Party Program Components
Your host can help identify the best format and timing to appeal to the guests in the room. Common elements that we suggest are included in a standard house party flow include: • Mingling – Have your host and any volunteers introduce staff to prospects as they arrive and get settled. The host can also use this time to share their excitement, connection, and passion on an individual, more tailored basis.
• Introduction by host – Open the program with the host sharing their connection to the cause/organization/project and reasons for their support.
• Video to introduce project and/or organization – Videos are helpful to capture details of the organization or project in a visually-appealing way.
• Present gap, solution, and current status – This piece of the program will align with the identified goals of the party. Depending on the intended outcome for the party, you might be sharing your current project and campaign; an identified piece of the campaign; a scholarship; a specific program; etc.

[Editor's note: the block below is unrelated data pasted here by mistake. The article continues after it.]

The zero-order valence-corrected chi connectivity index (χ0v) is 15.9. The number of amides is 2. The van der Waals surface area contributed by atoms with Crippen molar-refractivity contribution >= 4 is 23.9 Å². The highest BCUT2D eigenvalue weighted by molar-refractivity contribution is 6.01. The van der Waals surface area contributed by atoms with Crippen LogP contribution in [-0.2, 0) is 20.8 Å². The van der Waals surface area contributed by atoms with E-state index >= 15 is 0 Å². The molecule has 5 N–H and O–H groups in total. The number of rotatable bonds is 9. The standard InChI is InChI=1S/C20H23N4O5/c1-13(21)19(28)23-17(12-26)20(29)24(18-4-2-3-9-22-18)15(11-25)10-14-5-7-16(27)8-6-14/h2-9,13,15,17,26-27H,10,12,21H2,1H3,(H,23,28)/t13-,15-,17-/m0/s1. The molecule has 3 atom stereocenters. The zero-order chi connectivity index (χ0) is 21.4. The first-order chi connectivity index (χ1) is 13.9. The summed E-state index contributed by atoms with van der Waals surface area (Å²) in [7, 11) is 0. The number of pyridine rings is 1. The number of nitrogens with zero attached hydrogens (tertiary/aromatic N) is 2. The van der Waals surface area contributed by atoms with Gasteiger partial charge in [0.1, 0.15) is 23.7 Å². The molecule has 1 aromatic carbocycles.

• Call to action – The call to action is most effective if presented by the host; however, if they are not comfortable, a captivating staff or volunteer is another great option. The call to action will be based on your goals for the event and the guests in the room. Is it an ask? A soft ask? Is it a “watch for an invitation to our follow up party?” Is it ”tell your friends?”
As we may be social distancing for awhile longer, it will be increasingly important to consider ways to safely gather when conditions allow. House Parties can be a great tool to productively (and safely) spread the word about and support your organization. And now is a great time to start planning that next opportunity!